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Old 04-02-2018, 07:53 PM
 
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I get you don't get the entire amount for various reasons, but it's still a lot especially at the higher levels.
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Old 04-02-2018, 09:23 PM
 
Location: Silicon Valley
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You get less if you take the lump sum, and pay more in taxes assuming tax rates are steady.
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Old 04-02-2018, 09:36 PM
 
Location: OH>IL>CO>CT
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The decision can be influenced by the winner's age. An older person might take the lump sum, where a young person might take the annuity.

I think there was a recent Mega-Millions won by an 18 y/o who bought a ticket on their birthday, and opted for the annuity.

BTW, historically a lot of annuity winners later "sold" their annuity for a lump.
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Old 04-03-2018, 05:15 AM
 
9,086 posts, read 3,701,709 times
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Quote:
Originally Posted by artillery77 View Post
You get less if you take the lump sum, and pay more in taxes assuming tax rates are steady.
how is it less? the annuity grows at about the same rate as you investing it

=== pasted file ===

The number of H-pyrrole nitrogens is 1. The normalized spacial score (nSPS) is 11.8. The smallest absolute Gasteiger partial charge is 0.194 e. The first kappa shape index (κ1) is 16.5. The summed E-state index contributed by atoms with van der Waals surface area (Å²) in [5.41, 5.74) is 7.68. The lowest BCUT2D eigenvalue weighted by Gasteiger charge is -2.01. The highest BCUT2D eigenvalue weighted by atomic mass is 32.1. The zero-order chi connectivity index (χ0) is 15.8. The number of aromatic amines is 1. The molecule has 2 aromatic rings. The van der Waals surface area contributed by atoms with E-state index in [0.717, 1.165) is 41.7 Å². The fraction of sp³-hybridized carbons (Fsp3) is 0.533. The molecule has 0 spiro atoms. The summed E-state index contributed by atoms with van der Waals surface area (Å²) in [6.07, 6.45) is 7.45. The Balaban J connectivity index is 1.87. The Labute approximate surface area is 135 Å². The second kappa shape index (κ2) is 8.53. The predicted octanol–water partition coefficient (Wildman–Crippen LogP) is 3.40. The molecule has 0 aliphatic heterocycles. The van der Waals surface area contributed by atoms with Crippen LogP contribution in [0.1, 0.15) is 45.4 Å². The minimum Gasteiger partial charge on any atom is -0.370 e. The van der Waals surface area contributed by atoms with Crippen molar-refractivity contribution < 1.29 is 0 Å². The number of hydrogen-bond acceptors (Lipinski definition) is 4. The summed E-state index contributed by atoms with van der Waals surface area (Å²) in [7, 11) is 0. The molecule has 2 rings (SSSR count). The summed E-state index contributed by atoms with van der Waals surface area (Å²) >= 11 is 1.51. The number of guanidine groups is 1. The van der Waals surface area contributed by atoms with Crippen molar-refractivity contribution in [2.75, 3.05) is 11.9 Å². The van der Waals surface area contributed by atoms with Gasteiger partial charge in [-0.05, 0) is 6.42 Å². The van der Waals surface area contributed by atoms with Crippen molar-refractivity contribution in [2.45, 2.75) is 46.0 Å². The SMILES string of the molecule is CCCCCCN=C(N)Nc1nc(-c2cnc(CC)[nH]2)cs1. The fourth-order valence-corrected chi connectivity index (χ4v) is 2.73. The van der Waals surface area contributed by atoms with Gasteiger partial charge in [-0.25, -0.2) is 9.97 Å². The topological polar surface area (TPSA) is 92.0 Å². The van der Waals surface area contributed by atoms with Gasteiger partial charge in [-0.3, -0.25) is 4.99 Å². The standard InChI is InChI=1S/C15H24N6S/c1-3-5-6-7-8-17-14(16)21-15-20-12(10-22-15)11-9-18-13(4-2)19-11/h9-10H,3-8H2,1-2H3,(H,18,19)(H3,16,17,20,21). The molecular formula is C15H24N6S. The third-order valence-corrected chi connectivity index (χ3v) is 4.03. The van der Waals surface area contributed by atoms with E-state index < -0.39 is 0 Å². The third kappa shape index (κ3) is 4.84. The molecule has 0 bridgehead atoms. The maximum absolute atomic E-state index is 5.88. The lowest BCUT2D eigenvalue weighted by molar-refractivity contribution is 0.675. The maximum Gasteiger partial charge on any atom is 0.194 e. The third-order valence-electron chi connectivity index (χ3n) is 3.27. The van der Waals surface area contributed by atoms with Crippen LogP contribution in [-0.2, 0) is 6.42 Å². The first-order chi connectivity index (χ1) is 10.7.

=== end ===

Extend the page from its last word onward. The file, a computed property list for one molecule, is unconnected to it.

take the lump sum now and pay into the highest tax bracket then pay long term cap gains from then on

or pay into the highest tax bracket for the next 30 years... mathmetically it is all the same but you have less control over it

maybe if someone lived in a high state income state? they take the annuity so they can move states then buy it out then?
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Old 04-03-2018, 08:02 AM
 
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Only reason to take the payments (annuity) vs. the lump sum is if you are bad at money management or you don't want the hassle.

The annuities are invested in US bonds (safe as long as the govt doesn't go broke, guaranteed low rate of return). Recently they changed the payouts to start with a smaller payments and a 5% cost of living increase every year for the next 29 years.

Things that can go horribly wrong if you take the cash:
1. Overspending
2. Poor investment choices yield lower returns (possibly negative returns) than the annuity
3. Overload on investments/advice (too many choices, too many people looking to help....and help themselves to commissions). Managing millions is a stressful, full time job!
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Old 04-03-2018, 08:05 AM
 
9,307 posts, read 11,142,948 times
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Quote:
Originally Posted by reed303 View Post
The decision can be influenced by the winner's age. An older person might take the lump sum, where a young person might take the annuity.

I think there was a recent Mega-Millions won by an 18 y/o who bought a ticket on their birthday, and opted for the annuity.

BTW, historically a lot of annuity winners later "sold" their annuity for a lump.
The last big Mega winner was 20 and he took the lump sum:


TALLAHASSEE About 1 a.m. Thursday, 20-year-old Shane Missler wrote on Twitter: "The power of positive thinking should not be underestimated!"

By that time he already knew he had won the lottery.

And not just any jackpot, but $451 million.